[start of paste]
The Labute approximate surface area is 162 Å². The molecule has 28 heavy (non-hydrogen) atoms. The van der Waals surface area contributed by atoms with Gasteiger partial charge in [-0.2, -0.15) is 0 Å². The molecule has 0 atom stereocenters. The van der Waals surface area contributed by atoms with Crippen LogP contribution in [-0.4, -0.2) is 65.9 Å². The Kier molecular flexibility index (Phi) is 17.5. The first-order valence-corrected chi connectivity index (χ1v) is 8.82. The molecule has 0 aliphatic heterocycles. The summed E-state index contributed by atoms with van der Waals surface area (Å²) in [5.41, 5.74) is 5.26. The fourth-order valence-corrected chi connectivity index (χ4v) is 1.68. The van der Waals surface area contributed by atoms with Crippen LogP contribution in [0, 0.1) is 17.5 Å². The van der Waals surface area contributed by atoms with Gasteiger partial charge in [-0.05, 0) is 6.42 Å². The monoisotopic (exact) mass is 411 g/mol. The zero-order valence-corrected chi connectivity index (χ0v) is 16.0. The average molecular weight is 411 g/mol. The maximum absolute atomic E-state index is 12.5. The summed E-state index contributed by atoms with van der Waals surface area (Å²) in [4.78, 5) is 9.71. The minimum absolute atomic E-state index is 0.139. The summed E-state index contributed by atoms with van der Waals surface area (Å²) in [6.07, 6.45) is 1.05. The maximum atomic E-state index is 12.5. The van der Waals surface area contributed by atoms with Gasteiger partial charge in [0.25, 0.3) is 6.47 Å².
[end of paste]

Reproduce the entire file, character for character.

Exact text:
The Labute approximate surface area is 162 Å². The molecule has 28 heavy (non-hydrogen) atoms. The van der Waals surface area contributed by atoms with Gasteiger partial charge in [-0.2, -0.15) is 0 Å². The molecule has 0 atom stereocenters. The van der Waals surface area contributed by atoms with Crippen LogP contribution in [-0.4, -0.2) is 65.9 Å². The Kier molecular flexibility index (Phi) is 17.5. The first-order valence-corrected chi connectivity index (χ1v) is 8.82. The molecule has 0 aliphatic heterocycles. The summed E-state index contributed by atoms with van der Waals surface area (Å²) in [5.41, 5.74) is 5.26. The fourth-order valence-corrected chi connectivity index (χ4v) is 1.68. The van der Waals surface area contributed by atoms with Crippen LogP contribution in [0, 0.1) is 17.5 Å². The van der Waals surface area contributed by atoms with Gasteiger partial charge in [-0.05, 0) is 6.42 Å². The monoisotopic (exact) mass is 411 g/mol. The zero-order valence-corrected chi connectivity index (χ0v) is 16.0. The average molecular weight is 411 g/mol. The maximum absolute atomic E-state index is 12.5. The summed E-state index contributed by atoms with van der Waals surface area (Å²) in [4.78, 5) is 9.71. The minimum absolute atomic E-state index is 0.139. The summed E-state index contributed by atoms with van der Waals surface area (Å²) in [6.07, 6.45) is 1.05. The maximum atomic E-state index is 12.5. The van der Waals surface area contributed by atoms with Gasteiger partial charge in [0.25, 0.3) is 6.47 Å².